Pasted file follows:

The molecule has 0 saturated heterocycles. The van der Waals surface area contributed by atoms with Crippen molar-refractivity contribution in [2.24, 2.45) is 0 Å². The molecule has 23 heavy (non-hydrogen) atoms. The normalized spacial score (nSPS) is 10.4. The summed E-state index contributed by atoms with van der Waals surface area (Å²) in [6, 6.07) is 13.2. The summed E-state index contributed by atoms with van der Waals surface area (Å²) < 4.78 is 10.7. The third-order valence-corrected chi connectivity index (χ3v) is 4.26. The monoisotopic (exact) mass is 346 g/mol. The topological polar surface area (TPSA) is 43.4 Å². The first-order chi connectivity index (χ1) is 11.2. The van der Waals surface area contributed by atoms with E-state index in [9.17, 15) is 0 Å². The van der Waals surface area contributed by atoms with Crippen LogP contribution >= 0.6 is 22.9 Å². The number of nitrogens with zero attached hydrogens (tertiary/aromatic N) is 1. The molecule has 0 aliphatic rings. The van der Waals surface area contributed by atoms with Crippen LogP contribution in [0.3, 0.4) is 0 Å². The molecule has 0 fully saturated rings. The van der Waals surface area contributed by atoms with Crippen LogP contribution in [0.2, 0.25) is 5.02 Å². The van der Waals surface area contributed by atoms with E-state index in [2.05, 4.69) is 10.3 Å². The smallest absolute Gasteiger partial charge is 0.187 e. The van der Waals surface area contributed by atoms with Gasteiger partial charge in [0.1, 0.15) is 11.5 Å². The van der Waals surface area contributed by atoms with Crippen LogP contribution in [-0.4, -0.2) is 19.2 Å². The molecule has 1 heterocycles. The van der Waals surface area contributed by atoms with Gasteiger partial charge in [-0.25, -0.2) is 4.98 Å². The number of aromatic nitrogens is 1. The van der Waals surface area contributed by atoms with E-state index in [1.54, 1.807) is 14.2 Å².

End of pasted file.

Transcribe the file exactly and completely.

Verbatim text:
The molecule has 0 saturated heterocycles. The van der Waals surface area contributed by atoms with Crippen molar-refractivity contribution in [2.24, 2.45) is 0 Å². The molecule has 23 heavy (non-hydrogen) atoms. The normalized spacial score (nSPS) is 10.4. The summed E-state index contributed by atoms with van der Waals surface area (Å²) in [6, 6.07) is 13.2. The summed E-state index contributed by atoms with van der Waals surface area (Å²) < 4.78 is 10.7. The third-order valence-corrected chi connectivity index (χ3v) is 4.26. The monoisotopic (exact) mass is 346 g/mol. The topological polar surface area (TPSA) is 43.4 Å². The first-order chi connectivity index (χ1) is 11.2. The van der Waals surface area contributed by atoms with E-state index in [9.17, 15) is 0 Å². The van der Waals surface area contributed by atoms with Crippen LogP contribution >= 0.6 is 22.9 Å². The number of nitrogens with zero attached hydrogens (tertiary/aromatic N) is 1. The molecule has 0 aliphatic rings. The van der Waals surface area contributed by atoms with Crippen LogP contribution in [0.3, 0.4) is 0 Å². The molecule has 0 fully saturated rings. The van der Waals surface area contributed by atoms with Crippen LogP contribution in [0.2, 0.25) is 5.02 Å². The van der Waals surface area contributed by atoms with E-state index in [2.05, 4.69) is 10.3 Å². The smallest absolute Gasteiger partial charge is 0.187 e. The van der Waals surface area contributed by atoms with Gasteiger partial charge in [0.1, 0.15) is 11.5 Å². The van der Waals surface area contributed by atoms with Crippen LogP contribution in [-0.4, -0.2) is 19.2 Å². The molecule has 1 heterocycles. The van der Waals surface area contributed by atoms with Gasteiger partial charge in [-0.25, -0.2) is 4.98 Å². The number of aromatic nitrogens is 1. The van der Waals surface area contributed by atoms with E-state index in [1.54, 1.807) is 14.2 Å².